Our names are Paulina Bäckström and Caroline Gunnarsson. We are two 20-year-olds from Sweden. Our journey began in 2012, after our first trip to Uganda during high school. As part of an exam we were asked to write Wikipedia articles based on our experiences from the trip. Wikipedia’s unique value as a source of knowledge and educational tool inspired us to embark on a project. To read more about the background of our project, please go to our page at Uganda pilot.

Our project is called “Luganda Wikipedia.” We all know what Wikipedia is, but what’s Luganda? Luganda is Uganda’s second largest language, with about seven million native speakers and ten million second-language speakers. Around 16 million Ganda (people living in the Buganda region), speak Luganda.

However, Luganda is often considered a neglected language. Why? I do not have an answer for that. But when you talk about Luganda being neglected on Wikipedia, I have a bit more insight. In January, the Luganda Wikipedia page contained only 166 articles (!). A deserted Wikipedia indeed. It was disheartening to see so many speakers and readers of the language but so few articles, we wanted to make a change. Wikipedia must be one of the best ways to share knowledge in the modern world. Imagine how much knowledge people in Buganda (and other parts of Uganda) can share with each other, with only access to a computer and internet. The mission for the two of us, was to teach Ugandans how to write in Wikipedia, start a local Wikipedia community and plant a seed for the future of  Wikipedia in Uganda. You can summarize the project like this, as noted on our pilot page: “The purpose is to expand Luganda Wikipedia with articles on sustainable development and open up a world where knowledge is freely accessible to everybody in Uganda.” Beautiful words in theory, but did it work in practice? Let me just say that the number of articles in Luganda have risen from 166 to 198. We have inaugurated Uganda’s first (and perhaps Africa’s first) Wikipedia center (computer center) in a small village called Mbazzi, where villagers, who are almost all farmers, are contributing their knowledge. We have also started “Wiki clubs” at different schools.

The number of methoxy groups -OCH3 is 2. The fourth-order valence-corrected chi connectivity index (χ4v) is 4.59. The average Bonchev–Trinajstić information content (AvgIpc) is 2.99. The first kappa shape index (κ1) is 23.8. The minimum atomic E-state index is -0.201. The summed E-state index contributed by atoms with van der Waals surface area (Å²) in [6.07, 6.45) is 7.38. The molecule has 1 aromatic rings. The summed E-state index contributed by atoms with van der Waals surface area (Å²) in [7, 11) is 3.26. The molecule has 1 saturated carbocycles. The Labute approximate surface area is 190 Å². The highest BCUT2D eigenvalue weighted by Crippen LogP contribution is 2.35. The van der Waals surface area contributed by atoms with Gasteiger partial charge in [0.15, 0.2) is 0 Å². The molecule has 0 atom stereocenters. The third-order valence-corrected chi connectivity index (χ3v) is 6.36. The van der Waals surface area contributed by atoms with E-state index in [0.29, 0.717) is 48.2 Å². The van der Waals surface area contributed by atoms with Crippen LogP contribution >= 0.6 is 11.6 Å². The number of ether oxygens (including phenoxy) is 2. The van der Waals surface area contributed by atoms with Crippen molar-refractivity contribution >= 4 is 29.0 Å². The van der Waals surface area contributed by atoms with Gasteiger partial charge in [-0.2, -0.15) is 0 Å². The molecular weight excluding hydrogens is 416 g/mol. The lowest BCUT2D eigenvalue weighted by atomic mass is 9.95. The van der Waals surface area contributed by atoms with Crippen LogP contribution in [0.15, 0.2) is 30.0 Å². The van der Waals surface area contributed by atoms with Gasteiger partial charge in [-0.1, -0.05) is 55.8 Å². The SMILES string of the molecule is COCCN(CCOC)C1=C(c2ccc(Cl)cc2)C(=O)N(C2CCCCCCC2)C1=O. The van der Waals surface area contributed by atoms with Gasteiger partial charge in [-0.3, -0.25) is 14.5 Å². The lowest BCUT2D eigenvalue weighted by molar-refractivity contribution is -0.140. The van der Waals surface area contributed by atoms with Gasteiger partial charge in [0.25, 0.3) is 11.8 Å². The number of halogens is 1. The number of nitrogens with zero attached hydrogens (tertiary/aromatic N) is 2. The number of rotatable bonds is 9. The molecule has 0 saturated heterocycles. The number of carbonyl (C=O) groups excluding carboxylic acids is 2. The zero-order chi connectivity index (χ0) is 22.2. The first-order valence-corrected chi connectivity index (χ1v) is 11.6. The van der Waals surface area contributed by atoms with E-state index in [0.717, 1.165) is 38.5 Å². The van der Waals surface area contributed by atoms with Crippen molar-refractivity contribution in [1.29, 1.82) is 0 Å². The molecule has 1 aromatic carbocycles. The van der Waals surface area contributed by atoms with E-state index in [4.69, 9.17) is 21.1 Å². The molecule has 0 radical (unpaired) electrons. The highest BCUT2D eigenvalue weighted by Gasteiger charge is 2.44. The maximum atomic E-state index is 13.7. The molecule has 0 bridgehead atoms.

Yale Information Society Project’s Big Data Symposium: Expanding the conversation in an international context

Every time you send an email or a text message or save a file to the cloud, pieces of data related to your activity are created—the type of computer you are using, your IP address, where you are, the types of files that you’re uploading. Big data[1] and the tools that have been developed to aggregate, store and use big data create a number of significant legal, ethical and privacy-related issues.

Law School Courtyard at Yale Law School, New Haven, CT.

In the summer of 2013, it came to light that companies are not the only ones finding a use for consumer data. Documents that former United States (US) National Security Agency (NSA) contractor Edward Snowden leaked to The Guardian revealed that the US government has been using various programs to collect data on US and foreign citizens alike. Yale Law School hosted a Big Data Symposium on April 6, 2014 to address the impact that the US government’s mass surveillance is having on US relations with other countries.[2] The event brought together notable scholars and experts in national security, information privacy, civil liberties and international law who shared their thoughts on the international implications of the US government’s mass surveillance and collection of big data. Roshni Patel attended the symposium on behalf of the WMF legal team to get an update on the latest developments in privacy law.